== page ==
Hell is the deterioration of all that matters, and as the five of us sat around the hooka, and inhaled the thick blueberry flavored smoke that hinted at the taste of the Blueberry flavoring I use to make Blueberry taffy, there was a satirical realization that the coal used to activate the tobacco and flavor in the bowl is sparking like a firework, and reminds us all of where we're going.
It's a love affair between that hopelessness and hope of some destination we've only read about, but never seen.
By this point Nick and I are covered in sand, because he joined me in fun of rolling down the beach. We want so bad to be Daoists—nonchalant to the oblivion as we sit in. Just on the rifts of the tide, he and I scooped handfuls of wet sand, and I lost my fear of making sense and let Relowatiphsy take over again.
“Look at the sand in your hands. It can be molded to the shapes your hands make. We scoop it out of the surf and it falls through our fingers. There are things we're afraid of out there, and we sit just out reach of them, but within the grasp of their impressions. The sand falls through our fingers, and it plops into the tide, sending back up drops of water to hit our hands—the molders of our lives.” I said all that in hope against the hopelessness of being forgotten.
Then he said, “What if this is life? Not just the metaphor, but the act of holding sand in our hands.
I relish in his idea of wiping away my fear of an unimportant life. And by this point, it's safe to assume I live to relish ideas.
The last bit of sand from the last handful of sand was washed from my hand and I looked back at the clouded horizon, pitch black with frightful clouds and said:
“Nick, if I don't become a writer. If I live a life where I just convince myself everything's fine, and that dream will come true after I finish all the practical prep I 'must' do. I will **** myself.
I looked at him, Relowatiphsy in my heart, and he said:
“As a friend, I'd be sad, but I'd understand. But that means you have to literally fight for your life now—regardlessly.”
And he left me with those words. Just the same as my granddad left me a serious heed before he wanted to talk about something more cheerful, when I asked about his glory days fishing the Great *** Dee River. He said: “I wish I'd been here before the white man polluted the river. It would've been something to fish this water then”, then he paused to catch his breath, “Guess there are some things that stay, and others than go.” Then joy returned, as it always does.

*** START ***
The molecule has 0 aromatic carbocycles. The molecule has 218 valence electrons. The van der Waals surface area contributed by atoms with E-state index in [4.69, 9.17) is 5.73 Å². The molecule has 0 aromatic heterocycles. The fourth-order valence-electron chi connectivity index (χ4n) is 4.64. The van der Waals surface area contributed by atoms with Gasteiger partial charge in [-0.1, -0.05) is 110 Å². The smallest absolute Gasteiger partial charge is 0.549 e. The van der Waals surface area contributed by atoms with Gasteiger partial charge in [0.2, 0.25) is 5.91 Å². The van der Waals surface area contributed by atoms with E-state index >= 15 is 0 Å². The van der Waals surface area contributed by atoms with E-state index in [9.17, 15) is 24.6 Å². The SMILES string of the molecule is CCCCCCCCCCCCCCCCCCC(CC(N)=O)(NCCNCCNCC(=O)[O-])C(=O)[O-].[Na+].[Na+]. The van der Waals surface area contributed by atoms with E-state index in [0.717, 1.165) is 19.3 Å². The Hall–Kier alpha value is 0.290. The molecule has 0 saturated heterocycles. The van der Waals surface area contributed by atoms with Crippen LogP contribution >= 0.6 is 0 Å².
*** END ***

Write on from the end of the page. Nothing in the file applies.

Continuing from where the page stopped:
But the idea of what was happening to me didn't hit me until we were a few miles away from the beach, covered in sand, but the potential of the night after conquering my fear of heights over water had been shed in the ocean.
Around midnight, when the headache from the cheap hooka smoke wore off and the mystic veil of the clouds over the horizon has been closed in by the condensation on the windows of some Waffle House in Myrtle Beach. There was a wave of seriousness that broke over my imagination. Works calls for me tomorrow by two.
There's not much vacationing when you live in a vacation town.
And midnight—the witching hour—spooks away the posers too afraid to commit to rage against the fear.
But there are others—college students that walk in and complain about the temperature of the eating establishment, and the lack of ashtrays—how they must be thinking of dining and dashing—running from a box, but forever locked in it.
They make annoying music as I write this. That is how they deal with the inevitable death of the night. They bruise the air I breathe with love and faith and trust with no meaning—without even meaning it. But what do they know what I didn’t feel when I sat on that bridge or cowered on the fringes of the ocean? Their hands aren’t ***** like mine—their confidence does not seem fractured by these words that will never reach them, or their kids, or grandkids.
As day begins to move, I know I work at two and will be home by midnight again. The witching hour—where some stay and others go.